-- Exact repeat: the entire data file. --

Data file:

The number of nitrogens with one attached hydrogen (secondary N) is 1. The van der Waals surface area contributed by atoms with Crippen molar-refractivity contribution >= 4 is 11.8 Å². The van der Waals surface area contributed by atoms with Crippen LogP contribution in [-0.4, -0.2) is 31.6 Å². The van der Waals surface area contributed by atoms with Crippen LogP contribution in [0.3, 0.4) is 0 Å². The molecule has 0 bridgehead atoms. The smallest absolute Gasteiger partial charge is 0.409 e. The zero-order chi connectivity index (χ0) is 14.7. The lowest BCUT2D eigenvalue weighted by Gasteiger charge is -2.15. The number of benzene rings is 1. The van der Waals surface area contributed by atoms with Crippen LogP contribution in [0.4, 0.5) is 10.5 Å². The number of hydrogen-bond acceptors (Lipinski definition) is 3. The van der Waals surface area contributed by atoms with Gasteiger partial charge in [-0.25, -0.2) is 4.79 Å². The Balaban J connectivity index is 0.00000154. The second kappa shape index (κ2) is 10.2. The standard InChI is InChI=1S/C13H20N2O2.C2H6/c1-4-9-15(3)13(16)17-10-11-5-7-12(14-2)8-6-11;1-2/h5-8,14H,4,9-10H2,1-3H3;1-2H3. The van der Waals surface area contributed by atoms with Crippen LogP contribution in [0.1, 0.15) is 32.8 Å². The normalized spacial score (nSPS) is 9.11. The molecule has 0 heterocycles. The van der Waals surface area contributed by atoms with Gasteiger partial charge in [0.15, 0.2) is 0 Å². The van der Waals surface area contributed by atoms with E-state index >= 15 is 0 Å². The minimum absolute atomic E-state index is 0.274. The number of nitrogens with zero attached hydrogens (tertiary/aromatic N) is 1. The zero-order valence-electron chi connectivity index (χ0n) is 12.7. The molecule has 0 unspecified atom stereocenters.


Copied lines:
The number of nitrogens with one attached hydrogen (secondary N) is 1. The van der Waals surface area contributed by atoms with Crippen molar-refractivity contribution >= 4 is 11.8 Å². The van der Waals surface area contributed by atoms with Crippen LogP contribution in [-0.4, -0.2) is 31.6 Å². The van der Waals surface area contributed by atoms with Crippen LogP contribution in [0.3, 0.4) is 0 Å². The molecule has 0 bridgehead atoms. The smallest absolute Gasteiger partial charge is 0.409 e. The zero-order chi connectivity index (χ0) is 14.7. The lowest BCUT2D eigenvalue weighted by Gasteiger charge is -2.15. The number of benzene rings is 1. The van der Waals surface area contributed by atoms with Crippen LogP contribution in [0.4, 0.5) is 10.5 Å². The number of hydrogen-bond acceptors (Lipinski definition) is 3. The van der Waals surface area contributed by atoms with Gasteiger partial charge in [-0.25, -0.2) is 4.79 Å². The Balaban J connectivity index is 0.00000154. The second kappa shape index (κ2) is 10.2. The standard InChI is InChI=1S/C13H20N2O2.C2H6/c1-4-9-15(3)13(16)17-10-11-5-7-12(14-2)8-6-11;1-2/h5-8,14H,4,9-10H2,1-3H3;1-2H3. The van der Waals surface area contributed by atoms with Crippen LogP contribution in [0.1, 0.15) is 32.8 Å². The normalized spacial score (nSPS) is 9.11. The molecule has 0 heterocycles. The van der Waals surface area contributed by atoms with Gasteiger partial charge in [0.15, 0.2) is 0 Å². The van der Waals surface area contributed by atoms with E-state index >= 15 is 0 Å². The minimum absolute atomic E-state index is 0.274. The number of nitrogens with zero attached hydrogens (tertiary/aromatic N) is 1. The zero-order valence-electron chi connectivity index (χ0n) is 12.7. The molecule has 0 unspecified atom stereocenters.